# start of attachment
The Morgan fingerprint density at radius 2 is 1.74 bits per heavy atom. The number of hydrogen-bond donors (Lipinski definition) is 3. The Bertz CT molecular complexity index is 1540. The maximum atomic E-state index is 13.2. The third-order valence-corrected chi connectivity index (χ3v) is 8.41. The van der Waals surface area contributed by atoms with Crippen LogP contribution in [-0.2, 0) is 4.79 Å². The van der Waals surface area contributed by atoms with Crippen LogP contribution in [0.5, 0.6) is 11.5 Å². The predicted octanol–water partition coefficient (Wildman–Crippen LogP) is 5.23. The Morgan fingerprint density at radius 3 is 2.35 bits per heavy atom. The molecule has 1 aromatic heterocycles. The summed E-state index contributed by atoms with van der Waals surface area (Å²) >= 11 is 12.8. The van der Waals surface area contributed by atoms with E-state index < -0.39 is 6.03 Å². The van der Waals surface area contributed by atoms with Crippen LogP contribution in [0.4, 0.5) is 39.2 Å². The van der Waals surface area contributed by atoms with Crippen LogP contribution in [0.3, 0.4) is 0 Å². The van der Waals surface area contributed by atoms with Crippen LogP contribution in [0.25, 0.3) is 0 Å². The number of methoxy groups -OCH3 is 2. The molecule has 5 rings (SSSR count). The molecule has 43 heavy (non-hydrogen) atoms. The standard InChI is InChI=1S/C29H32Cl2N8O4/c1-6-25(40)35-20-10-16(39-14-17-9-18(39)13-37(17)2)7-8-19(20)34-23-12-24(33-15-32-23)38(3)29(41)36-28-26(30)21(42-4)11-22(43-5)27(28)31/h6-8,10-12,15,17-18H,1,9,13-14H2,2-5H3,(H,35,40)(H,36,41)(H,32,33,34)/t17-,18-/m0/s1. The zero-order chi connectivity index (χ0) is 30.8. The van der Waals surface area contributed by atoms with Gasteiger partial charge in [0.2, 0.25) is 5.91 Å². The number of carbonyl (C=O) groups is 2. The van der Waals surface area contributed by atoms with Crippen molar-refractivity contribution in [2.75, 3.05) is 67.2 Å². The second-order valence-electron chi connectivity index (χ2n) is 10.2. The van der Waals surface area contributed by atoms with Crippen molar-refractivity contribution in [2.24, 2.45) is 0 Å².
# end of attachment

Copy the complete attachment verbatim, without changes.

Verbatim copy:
The Morgan fingerprint density at radius 2 is 1.74 bits per heavy atom. The number of hydrogen-bond donors (Lipinski definition) is 3. The Bertz CT molecular complexity index is 1540. The maximum atomic E-state index is 13.2. The third-order valence-corrected chi connectivity index (χ3v) is 8.41. The van der Waals surface area contributed by atoms with Crippen LogP contribution in [-0.2, 0) is 4.79 Å². The van der Waals surface area contributed by atoms with Crippen LogP contribution in [0.5, 0.6) is 11.5 Å². The predicted octanol–water partition coefficient (Wildman–Crippen LogP) is 5.23. The Morgan fingerprint density at radius 3 is 2.35 bits per heavy atom. The molecule has 1 aromatic heterocycles. The summed E-state index contributed by atoms with van der Waals surface area (Å²) >= 11 is 12.8. The van der Waals surface area contributed by atoms with E-state index < -0.39 is 6.03 Å². The van der Waals surface area contributed by atoms with Crippen LogP contribution in [0.4, 0.5) is 39.2 Å². The van der Waals surface area contributed by atoms with Crippen LogP contribution in [0.3, 0.4) is 0 Å². The van der Waals surface area contributed by atoms with Crippen LogP contribution in [0.25, 0.3) is 0 Å². The number of methoxy groups -OCH3 is 2. The molecule has 5 rings (SSSR count). The molecule has 43 heavy (non-hydrogen) atoms. The standard InChI is InChI=1S/C29H32Cl2N8O4/c1-6-25(40)35-20-10-16(39-14-17-9-18(39)13-37(17)2)7-8-19(20)34-23-12-24(33-15-32-23)38(3)29(41)36-28-26(30)21(42-4)11-22(43-5)27(28)31/h6-8,10-12,15,17-18H,1,9,13-14H2,2-5H3,(H,35,40)(H,36,41)(H,32,33,34)/t17-,18-/m0/s1. The zero-order chi connectivity index (χ0) is 30.8. The van der Waals surface area contributed by atoms with Gasteiger partial charge in [0.2, 0.25) is 5.91 Å². The number of carbonyl (C=O) groups is 2. The van der Waals surface area contributed by atoms with Crippen molar-refractivity contribution in [2.75, 3.05) is 67.2 Å². The second-order valence-electron chi connectivity index (χ2n) is 10.2. The van der Waals surface area contributed by atoms with Crippen molar-refractivity contribution in [2.24, 2.45) is 0 Å².